“So far as folk know, there’s been confirmed reports of avian flu in Turkey and Romania, there’s been one case [of avian flu] suspected but not yet confirmed on an island of Greece close to Turkey – no other cases within the European Union borders themselves,” Straw said.
However, shortly afterward, EU Health Commissioner Markos Kyprianou said that influenza antibodies have been detected in samples taken from Greece. He indicated a formal confirmation is soon to come of bird flu's arrival in the EU.
Kyprianou said that further outbreaks in other areas of the EU now cannot be ruled out. He said migratory birds were the most likely cause of the quick spread of the virus.
"All evidence indicates, suggests, that the [bird flu] virus can be spread by wild migratory birds," Kyprianou said. "Until this is proved one way or the other, we will work on the assumption that this is the case, and we will take preventive measures -- member states in specific regions -- based on this assumption."
Many migratory routes of wild birds converge in Southeastern Europe, where the wetlands in the Danube Delta form an important transit point. Fleeing the onset of winter, most birds travel on to North Africa and the Middle East.
Kyprianou said the EU already has measures in place intended to bring to a minimum contacts between domestic poultry and wild birds.
Straw said earlier today that the EU is making a “huge amount of effort” to avoid the transmission of avian influenza to humans. The virus discovered in Turkey and Romania belongs to the extremely virulent H5N1 strain.
That strain has so far killed 60 people, all in Southeast Asia. As yet, it is not thought to be capable of spreading through human-to-human contact. However, this could change if the avian virus mutated or merged with a human flu strain.
The EU ministers today adopted a declaration saying they view avian influenza as a “global threat” which needs an internationally coordinated response. EU health ministers will discuss the issue next week.
Today’s declaration promises EU involvement in addressing the problem “at source” -- that is, in Southeast Asia, where the virus has persisted despite attempts to eradicate it going back a number of years.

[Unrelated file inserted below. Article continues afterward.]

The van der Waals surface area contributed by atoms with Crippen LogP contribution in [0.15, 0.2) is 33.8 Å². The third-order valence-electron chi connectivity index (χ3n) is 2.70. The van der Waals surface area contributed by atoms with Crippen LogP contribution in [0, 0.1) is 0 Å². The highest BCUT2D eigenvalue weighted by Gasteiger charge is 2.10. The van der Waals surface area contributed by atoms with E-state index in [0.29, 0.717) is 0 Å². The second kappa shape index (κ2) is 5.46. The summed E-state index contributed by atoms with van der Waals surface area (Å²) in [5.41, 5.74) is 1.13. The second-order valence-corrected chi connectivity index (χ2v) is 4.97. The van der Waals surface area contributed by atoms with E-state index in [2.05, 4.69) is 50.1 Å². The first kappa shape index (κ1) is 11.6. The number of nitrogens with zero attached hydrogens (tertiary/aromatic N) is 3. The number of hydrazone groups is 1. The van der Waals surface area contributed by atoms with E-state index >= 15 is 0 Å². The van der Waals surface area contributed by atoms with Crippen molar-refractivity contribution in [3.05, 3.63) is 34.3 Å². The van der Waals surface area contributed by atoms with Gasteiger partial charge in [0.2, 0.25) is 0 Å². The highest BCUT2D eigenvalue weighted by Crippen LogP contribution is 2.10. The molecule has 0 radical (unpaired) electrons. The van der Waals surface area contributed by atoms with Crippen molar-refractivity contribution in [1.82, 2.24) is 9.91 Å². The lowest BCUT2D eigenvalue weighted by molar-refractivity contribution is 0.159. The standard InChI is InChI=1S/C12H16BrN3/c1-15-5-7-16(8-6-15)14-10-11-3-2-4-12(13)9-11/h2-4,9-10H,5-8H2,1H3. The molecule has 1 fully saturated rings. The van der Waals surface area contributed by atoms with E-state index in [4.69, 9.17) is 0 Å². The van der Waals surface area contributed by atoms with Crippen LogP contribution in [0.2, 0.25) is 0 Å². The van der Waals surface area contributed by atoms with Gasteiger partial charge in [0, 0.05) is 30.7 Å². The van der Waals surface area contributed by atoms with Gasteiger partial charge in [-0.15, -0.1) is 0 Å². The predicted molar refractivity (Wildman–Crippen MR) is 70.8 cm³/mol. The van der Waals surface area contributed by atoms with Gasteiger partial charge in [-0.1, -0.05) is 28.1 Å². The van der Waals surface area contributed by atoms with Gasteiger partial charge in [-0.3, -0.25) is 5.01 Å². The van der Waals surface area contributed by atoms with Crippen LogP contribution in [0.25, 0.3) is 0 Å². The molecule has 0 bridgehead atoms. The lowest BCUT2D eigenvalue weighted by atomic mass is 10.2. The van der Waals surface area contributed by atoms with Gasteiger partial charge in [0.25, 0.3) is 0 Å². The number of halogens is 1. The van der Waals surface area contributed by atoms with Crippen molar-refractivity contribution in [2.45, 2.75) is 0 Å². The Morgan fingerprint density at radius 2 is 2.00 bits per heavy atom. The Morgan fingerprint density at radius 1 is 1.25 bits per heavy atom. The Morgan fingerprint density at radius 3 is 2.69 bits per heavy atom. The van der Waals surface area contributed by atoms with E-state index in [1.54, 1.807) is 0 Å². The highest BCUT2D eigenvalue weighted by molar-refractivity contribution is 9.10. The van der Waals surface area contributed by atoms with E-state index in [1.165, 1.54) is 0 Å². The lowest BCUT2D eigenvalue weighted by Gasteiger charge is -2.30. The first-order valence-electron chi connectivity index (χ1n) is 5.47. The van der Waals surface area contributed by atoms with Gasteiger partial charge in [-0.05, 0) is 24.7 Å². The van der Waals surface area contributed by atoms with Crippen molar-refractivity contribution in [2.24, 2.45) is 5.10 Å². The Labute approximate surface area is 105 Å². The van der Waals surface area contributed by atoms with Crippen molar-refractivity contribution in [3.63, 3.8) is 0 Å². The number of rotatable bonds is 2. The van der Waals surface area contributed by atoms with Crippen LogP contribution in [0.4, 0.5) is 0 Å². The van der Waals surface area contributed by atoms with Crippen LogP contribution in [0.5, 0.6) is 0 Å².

EU officials today repeated their earlier insistence that there are no grounds for panic. Health Commissioner Kyprianou said the EU must prepare for a human flu pandemic regardless of the spread of avian influenza.
"We are advised, and the [World Health Organization, or WHO] has advised, that there is a possibility of such a [flu] pandemic," Kyprianou said. "It could come from this virus, [or] it could come from a mutation of any other influenza virus. We are preparing for this event. We have been preparing, and we continue to prepare, regardless of the [bird-flu] outbreaks in Europe."
Every year, outbreaks of ordinary seasonal flu kill thousands of people across Europe. The flu is said to have claimed up to 20,000 lives in Germany in 2004.
Kyprianou said a vaccine against a possible bird flu-based human pandemic could not be developed as long as it has not materialized. But, he said, people more vulnerable to the effects of disease -- the young, the elderly, diabetics, and people with heart conditions -- could reduce the risk of infection by having themselves vaccinated against ordinary flu strains.
Meanwhile, Kyprianou said, EU member states must stock up on antivirals -- drugs used to combat the effects of a virus after infection.
"The antivirals are the first line of defense," Kyprianou said. "Vaccines -- we will work to have them produced and distributed as soon as possible after the detection of a pandemic [flu] virus."
However, Kyprianou said the EU was yet not sufficiently prepared for a human flu pandemic. He said only half of the 25 member states had sufficient stockpiles of antivirals to cover 25 percent of their populations -- the amount recommended by global health authorities.